3. Also, it’s not like a route that serves stops and runs every x minutes. It looks like the intention is that all trips are scheduled in advance. It seems fine for non-spur-of-the-moment trips, or connecting from the bus if you schedule a pickup for a few minutes after the bus is supposed to arrive. An important question is how close to your requested time you can get.

    4. A lot of people don’t understand that about microtransit. They assume it will always come in a minute or two whenever they want it. So the people pushing for this may have unrealistic expectations. Another thing is scheduling a trip in advance. People think, “How convenient; I won’t need a bus schedule.” But the flip side is you can’t just walk up to a bus stop and know it comes at the :20 and :50; you have to do more work to schedule a trip. And microtransit is five times less efficient than fixed routes. I’d like to see Lynnwood look at what it could do to identify and fund fixed van routes in the central Lynnwood area. Or do a hybrid thing like Snoqualmie Valley Transportation, where it has a fixed schedule and stops but it also has built-in padding for custom stops during the runs.

      1. +10
        I just spent 10 min taking the survey (with all its design flaws). My bottom line to CT was this: stop this nonsense! The agency has limited resources and far more pressing needs to be addressed rather than tinkering with this microtransit experiment. I live within the district (and thus pay the 1.2% dedicated sales tax on my taxable purchases) and I don’t want CT tax revenues used for the proposed pilot program.

      2. Exactly. Microtransit is similar to building a new monorail. It sounds cool, but is only a good idea in a very limited set of circumstances.

      3. 10~15 minute delay seems reasonable, in particular when the comparison is a fixed route that runs every 30 minutes or worse. The point is to provide a service that is better and more cost effective than a half-hourly fixed route, not to provide a service that competes with a 15-minute frequency fixed route. If the corridor can support 15~20 minute fixed route service, microtransit is a distraction; if the corridor has >30 minute service, microtransit may be a more cost effective option. Further, the calculus changes dramatically with driverless shuttles, when breaking 1 bus into 4 vans doesn’t create 4x the labor cost.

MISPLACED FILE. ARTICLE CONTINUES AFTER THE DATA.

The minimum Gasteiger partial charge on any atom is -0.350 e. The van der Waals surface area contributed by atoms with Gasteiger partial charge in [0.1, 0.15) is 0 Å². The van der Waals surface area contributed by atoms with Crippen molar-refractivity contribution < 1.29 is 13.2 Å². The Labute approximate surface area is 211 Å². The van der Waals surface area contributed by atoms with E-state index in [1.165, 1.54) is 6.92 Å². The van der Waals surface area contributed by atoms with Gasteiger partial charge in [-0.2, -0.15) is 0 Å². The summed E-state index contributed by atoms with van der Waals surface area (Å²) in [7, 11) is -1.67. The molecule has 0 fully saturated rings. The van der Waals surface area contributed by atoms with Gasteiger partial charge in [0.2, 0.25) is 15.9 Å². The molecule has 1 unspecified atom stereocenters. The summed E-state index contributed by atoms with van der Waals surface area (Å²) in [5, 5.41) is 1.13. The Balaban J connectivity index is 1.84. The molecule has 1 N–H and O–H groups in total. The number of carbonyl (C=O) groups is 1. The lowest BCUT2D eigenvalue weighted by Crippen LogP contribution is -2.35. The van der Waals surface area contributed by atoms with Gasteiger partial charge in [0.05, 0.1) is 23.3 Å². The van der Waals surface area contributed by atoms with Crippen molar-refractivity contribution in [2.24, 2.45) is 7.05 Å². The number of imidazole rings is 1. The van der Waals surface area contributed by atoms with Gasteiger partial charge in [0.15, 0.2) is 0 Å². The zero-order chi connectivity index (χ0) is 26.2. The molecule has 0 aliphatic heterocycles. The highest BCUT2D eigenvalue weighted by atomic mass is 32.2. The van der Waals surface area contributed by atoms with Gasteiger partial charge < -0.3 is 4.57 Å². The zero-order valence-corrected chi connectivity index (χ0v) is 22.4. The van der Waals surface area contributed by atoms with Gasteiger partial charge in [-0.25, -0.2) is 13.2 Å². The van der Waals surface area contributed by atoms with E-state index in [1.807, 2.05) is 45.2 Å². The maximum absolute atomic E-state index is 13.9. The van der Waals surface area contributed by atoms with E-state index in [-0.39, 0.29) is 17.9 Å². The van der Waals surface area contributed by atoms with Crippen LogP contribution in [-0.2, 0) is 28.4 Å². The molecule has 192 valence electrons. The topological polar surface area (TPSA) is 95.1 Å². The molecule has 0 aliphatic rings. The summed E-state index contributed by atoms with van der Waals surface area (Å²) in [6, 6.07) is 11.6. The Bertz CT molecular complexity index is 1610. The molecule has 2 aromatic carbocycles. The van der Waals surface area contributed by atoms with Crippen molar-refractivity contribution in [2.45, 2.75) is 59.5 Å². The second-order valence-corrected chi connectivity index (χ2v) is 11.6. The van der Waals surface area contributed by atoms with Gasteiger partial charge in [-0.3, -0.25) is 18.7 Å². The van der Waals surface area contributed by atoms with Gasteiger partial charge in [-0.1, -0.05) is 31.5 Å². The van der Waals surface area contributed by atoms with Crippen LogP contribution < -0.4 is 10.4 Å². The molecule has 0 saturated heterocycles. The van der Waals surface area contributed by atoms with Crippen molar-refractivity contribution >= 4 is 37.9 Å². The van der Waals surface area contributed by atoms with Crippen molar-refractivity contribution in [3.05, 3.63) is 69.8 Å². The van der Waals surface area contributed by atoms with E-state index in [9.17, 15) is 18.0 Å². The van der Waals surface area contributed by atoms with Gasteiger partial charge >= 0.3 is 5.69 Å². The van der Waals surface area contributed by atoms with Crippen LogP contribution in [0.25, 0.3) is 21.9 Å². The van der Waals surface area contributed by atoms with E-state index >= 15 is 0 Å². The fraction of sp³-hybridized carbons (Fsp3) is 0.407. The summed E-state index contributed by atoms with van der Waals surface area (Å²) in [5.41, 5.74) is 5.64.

I used the microtransit pilot at Eastgate and thought it worked great. I request a route while I was inbound on a ‘regular’ bus, so I had a brief wait to board the van. On the return trip, I submitted the request when my doc visit ended and waiting indoors until a few minutes before the shuttle arrived; I probably could have returned to the freeway station in the same time if I had walked really fast, but I appreciated not needing to hustle up the hill in the middle of a summer workday.

        Now does that anecdote mean microtransit was a good fit for Eastgate? I don’t know. But I thought a ~2 minute and then a ~8 minute wait with a very short walk from the ‘stop’ to my destination was a solid improvement over a 30 minute bus.

      4. I would personally prefer a bus that runs every 30 minutes and follows a schedule so you know when it’s coming vs. a service where you just stand at the stop for up to 15 minutes, with no idea when it’s going to show up until you see it.

  3. I would like to suggest a new bus route that will run from LTC to a loop route going to 196 then poplar way hen to Brier then to QFC Mountlake terrace then to 44th then back to Lynnwood Transit Center. This will benefit mostly the growth of working and student in that area.

    1. Generally speaking, loops don’t do very well. With any good bus route, you are bound to get riders making trips from any bus stop to any bus stop. With a loop, you eliminate a lot of that.

      That being said, a “live loop” can be a cost effective way to serve an area that is at the end of the line. A bus covers an area with service both directions, but as it leaves the high density area, it spread out, and covers the low density area with a live loop. People along that loop section only have service one direction, which means that some people have to take the bus the wrong direction initially. But since the alternative is no service at all, it works.

      I don’t really see it for this situation. Of the route you mentioned, I think only Poplar Way, and part of Brier Road lacks service. I could see running a route like that, and simply ending in Brier, or making a sharp turn at 236th, and just heading straight to Mountlake Transit Center, where it would end. That looks like an area that could use some coverage, but I’m not sure if I would prioritize it over routes like the extended 111 (which looks a lot stronger) or simply running some of the other buses more often.

      1. My nearest bus is TriMet’s 10. It used to have a loop at the end, with the bus changing the start or end of the route at the end of the loop depending on if it was before noon or after noon. The idea seemed to have been coverage was needed based on rush hour travel direction.